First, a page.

Table of Contents
Partial Shape Similarity
0. Motivation
1. Edge Detection
2. Edge Grouping
3. Extraction of Contour Parts
4. Recognizing Shapes by Parts
5. Results

Structural Shape Similarity
0. Introduction
1. Shape Segmentation
2. Skeleton Computation
3. Skeleton Pruning
4. Recognizing Shapes by Structures

Contour Grouping Based on Local Symetry
0. Introduction
1. From Edges To Contours
2. Center points
3. Reference Shape Model
4. Particle Filter
5.1. Experimental Result 1
5.2. Experimental Result 2
5.3. Experimental Result 3
5.4. Experimental Result 4
5.5. Experimental Result 5
5.6. Experimental Result 6
5.7. Experimental Result 7
5.8. Experimental Result 8
6. Conclusion
7. Contour Grouping Video
Shape Segmentation Skeleton Calculation Skeleton Calculation

Skeleton Computation

Points along the skeleton are the centers of maximal disks.
Points (red) along the skeleton (green) are the centers of maximal disks (blue) tangent to the contour at two or more points (yellow).

A skeleton is composed of the centers of maximal disks, which are inscribed circles that are tangent to two or more points of the shape contour. Skeletons can be computed using any one of four major classes of skeleton growing algorithms: thinning algorithms, Voronoi diagram based algorithms, distance map based algorithms, and mathematical morphology based algorithms. Our method can be applied irrespective of which algorithm is used to create the skeleton.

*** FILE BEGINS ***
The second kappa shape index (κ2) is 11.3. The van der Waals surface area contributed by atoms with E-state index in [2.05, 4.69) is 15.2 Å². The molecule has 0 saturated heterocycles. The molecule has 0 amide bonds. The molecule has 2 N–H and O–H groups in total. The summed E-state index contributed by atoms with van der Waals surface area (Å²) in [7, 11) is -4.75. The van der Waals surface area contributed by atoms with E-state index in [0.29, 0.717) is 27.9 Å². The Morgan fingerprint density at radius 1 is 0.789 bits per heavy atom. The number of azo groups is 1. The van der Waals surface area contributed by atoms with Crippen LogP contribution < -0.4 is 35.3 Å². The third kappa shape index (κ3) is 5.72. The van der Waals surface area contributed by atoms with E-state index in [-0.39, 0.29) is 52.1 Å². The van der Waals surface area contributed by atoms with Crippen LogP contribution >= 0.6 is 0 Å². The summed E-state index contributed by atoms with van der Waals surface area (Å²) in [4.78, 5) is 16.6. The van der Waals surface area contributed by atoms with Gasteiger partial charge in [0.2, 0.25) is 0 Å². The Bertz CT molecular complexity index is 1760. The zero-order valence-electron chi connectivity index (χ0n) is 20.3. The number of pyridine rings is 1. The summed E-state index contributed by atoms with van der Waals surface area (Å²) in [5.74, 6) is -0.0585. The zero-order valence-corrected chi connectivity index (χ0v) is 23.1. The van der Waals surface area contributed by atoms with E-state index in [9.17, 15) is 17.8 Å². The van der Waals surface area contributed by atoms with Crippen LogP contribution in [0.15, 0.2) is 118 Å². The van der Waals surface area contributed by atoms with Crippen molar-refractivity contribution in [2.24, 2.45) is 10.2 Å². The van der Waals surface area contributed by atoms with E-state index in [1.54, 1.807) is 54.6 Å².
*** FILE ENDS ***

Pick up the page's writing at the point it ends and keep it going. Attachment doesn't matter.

One of the greatest advantages of our algorithm presented on the next page is that it can either be applied explicitly in a post-processing pruning step, or it can be applied implicitly during the tree-growing process itself. This quality of our algorithm offers much flexibility as to how much processing resource is to be used and when it is to be used, while still returning the same results every time. Though our algorithm can be applied implicitly, we will describe it here as a post-processing pruning step.